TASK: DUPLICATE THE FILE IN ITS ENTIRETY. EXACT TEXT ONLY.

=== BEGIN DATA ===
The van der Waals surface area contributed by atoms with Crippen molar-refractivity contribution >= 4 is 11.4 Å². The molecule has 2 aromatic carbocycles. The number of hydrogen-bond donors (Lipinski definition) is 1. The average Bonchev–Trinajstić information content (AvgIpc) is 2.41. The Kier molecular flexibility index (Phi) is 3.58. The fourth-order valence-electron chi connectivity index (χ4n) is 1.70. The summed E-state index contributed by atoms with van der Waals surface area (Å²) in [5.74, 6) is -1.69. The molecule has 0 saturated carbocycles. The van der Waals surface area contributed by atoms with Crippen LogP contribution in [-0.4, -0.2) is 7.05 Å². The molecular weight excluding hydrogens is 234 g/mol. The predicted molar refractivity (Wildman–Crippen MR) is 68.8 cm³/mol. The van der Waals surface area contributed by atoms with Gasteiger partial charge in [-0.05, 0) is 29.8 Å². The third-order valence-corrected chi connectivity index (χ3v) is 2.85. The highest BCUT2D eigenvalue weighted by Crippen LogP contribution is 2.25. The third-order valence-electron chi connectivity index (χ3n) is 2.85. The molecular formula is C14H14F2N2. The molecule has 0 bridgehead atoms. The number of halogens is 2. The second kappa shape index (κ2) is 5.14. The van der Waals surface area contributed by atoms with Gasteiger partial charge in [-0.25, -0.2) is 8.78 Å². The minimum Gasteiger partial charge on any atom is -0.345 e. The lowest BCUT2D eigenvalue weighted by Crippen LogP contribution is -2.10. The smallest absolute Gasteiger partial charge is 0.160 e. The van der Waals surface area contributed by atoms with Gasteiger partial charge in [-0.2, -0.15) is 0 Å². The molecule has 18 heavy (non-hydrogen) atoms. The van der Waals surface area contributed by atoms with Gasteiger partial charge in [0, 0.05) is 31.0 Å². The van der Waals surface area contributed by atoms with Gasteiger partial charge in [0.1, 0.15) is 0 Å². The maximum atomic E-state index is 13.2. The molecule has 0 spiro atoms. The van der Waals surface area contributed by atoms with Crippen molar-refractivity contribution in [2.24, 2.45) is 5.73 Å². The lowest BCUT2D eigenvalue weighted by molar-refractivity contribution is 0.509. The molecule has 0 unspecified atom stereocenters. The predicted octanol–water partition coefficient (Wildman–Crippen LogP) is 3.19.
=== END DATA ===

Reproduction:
The van der Waals surface area contributed by atoms with Crippen molar-refractivity contribution >= 4 is 11.4 Å². The molecule has 2 aromatic carbocycles. The number of hydrogen-bond donors (Lipinski definition) is 1. The average Bonchev–Trinajstić information content (AvgIpc) is 2.41. The Kier molecular flexibility index (Phi) is 3.58. The fourth-order valence-electron chi connectivity index (χ4n) is 1.70. The summed E-state index contributed by atoms with van der Waals surface area (Å²) in [5.74, 6) is -1.69. The molecule has 0 saturated carbocycles. The van der Waals surface area contributed by atoms with Crippen LogP contribution in [-0.4, -0.2) is 7.05 Å². The molecular weight excluding hydrogens is 234 g/mol. The predicted molar refractivity (Wildman–Crippen MR) is 68.8 cm³/mol. The van der Waals surface area contributed by atoms with Gasteiger partial charge in [-0.05, 0) is 29.8 Å². The third-order valence-corrected chi connectivity index (χ3v) is 2.85. The highest BCUT2D eigenvalue weighted by Crippen LogP contribution is 2.25. The third-order valence-electron chi connectivity index (χ3n) is 2.85. The molecular formula is C14H14F2N2. The molecule has 0 bridgehead atoms. The number of halogens is 2. The second kappa shape index (κ2) is 5.14. The van der Waals surface area contributed by atoms with Gasteiger partial charge in [-0.25, -0.2) is 8.78 Å². The minimum Gasteiger partial charge on any atom is -0.345 e. The lowest BCUT2D eigenvalue weighted by Crippen LogP contribution is -2.10. The smallest absolute Gasteiger partial charge is 0.160 e. The van der Waals surface area contributed by atoms with Gasteiger partial charge in [-0.2, -0.15) is 0 Å². The molecule has 18 heavy (non-hydrogen) atoms. The van der Waals surface area contributed by atoms with Gasteiger partial charge in [0, 0.05) is 31.0 Å². The van der Waals surface area contributed by atoms with Gasteiger partial charge in [0.1, 0.15) is 0 Å². The maximum atomic E-state index is 13.2. The molecule has 0 spiro atoms. The van der Waals surface area contributed by atoms with Crippen molar-refractivity contribution in [2.24, 2.45) is 5.73 Å². The lowest BCUT2D eigenvalue weighted by molar-refractivity contribution is 0.509. The molecule has 0 unspecified atom stereocenters. The predicted octanol–water partition coefficient (Wildman–Crippen LogP) is 3.19.